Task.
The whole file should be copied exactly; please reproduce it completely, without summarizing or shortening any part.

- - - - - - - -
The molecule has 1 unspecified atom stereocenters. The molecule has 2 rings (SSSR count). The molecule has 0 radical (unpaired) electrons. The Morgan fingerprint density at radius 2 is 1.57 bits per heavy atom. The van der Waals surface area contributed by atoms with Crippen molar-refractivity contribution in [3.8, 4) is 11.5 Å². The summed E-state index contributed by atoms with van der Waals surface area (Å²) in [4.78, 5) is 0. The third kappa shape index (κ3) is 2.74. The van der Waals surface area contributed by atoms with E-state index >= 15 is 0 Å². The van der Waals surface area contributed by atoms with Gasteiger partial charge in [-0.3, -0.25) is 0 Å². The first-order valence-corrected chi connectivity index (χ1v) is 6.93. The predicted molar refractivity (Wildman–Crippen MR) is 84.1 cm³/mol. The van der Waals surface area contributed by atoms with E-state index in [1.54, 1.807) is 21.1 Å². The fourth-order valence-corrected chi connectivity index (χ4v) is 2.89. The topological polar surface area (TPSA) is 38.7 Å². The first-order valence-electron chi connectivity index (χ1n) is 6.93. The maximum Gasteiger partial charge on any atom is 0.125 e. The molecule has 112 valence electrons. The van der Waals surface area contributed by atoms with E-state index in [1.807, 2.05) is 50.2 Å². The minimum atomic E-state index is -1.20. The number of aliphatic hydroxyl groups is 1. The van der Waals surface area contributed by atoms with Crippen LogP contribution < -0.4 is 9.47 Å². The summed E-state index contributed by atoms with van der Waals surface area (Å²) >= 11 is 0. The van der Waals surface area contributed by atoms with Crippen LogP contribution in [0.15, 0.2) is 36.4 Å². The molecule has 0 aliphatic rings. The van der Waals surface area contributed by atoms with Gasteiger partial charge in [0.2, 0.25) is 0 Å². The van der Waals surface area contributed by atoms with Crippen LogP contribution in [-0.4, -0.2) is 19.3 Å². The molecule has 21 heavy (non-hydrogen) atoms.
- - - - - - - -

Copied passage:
The molecule has 1 unspecified atom stereocenters. The molecule has 2 rings (SSSR count). The molecule has 0 radical (unpaired) electrons. The Morgan fingerprint density at radius 2 is 1.57 bits per heavy atom. The van der Waals surface area contributed by atoms with Crippen molar-refractivity contribution in [3.8, 4) is 11.5 Å². The summed E-state index contributed by atoms with van der Waals surface area (Å²) in [4.78, 5) is 0. The third kappa shape index (κ3) is 2.74. The van der Waals surface area contributed by atoms with E-state index >= 15 is 0 Å². The van der Waals surface area contributed by atoms with Gasteiger partial charge in [-0.3, -0.25) is 0 Å². The first-order valence-corrected chi connectivity index (χ1v) is 6.93. The predicted molar refractivity (Wildman–Crippen MR) is 84.1 cm³/mol. The van der Waals surface area contributed by atoms with E-state index in [1.54, 1.807) is 21.1 Å². The fourth-order valence-corrected chi connectivity index (χ4v) is 2.89. The topological polar surface area (TPSA) is 38.7 Å². The first-order valence-electron chi connectivity index (χ1n) is 6.93. The maximum Gasteiger partial charge on any atom is 0.125 e. The molecule has 112 valence electrons. The van der Waals surface area contributed by atoms with E-state index in [1.807, 2.05) is 50.2 Å². The minimum atomic E-state index is -1.20. The number of aliphatic hydroxyl groups is 1. The van der Waals surface area contributed by atoms with Crippen LogP contribution < -0.4 is 9.47 Å². The summed E-state index contributed by atoms with van der Waals surface area (Å²) >= 11 is 0. The van der Waals surface area contributed by atoms with Crippen LogP contribution in [0.15, 0.2) is 36.4 Å². The molecule has 0 aliphatic rings. The van der Waals surface area contributed by atoms with Gasteiger partial charge in [0.2, 0.25) is 0 Å². The van der Waals surface area contributed by atoms with Crippen LogP contribution in [-0.4, -0.2) is 19.3 Å². The molecule has 21 heavy (non-hydrogen) atoms.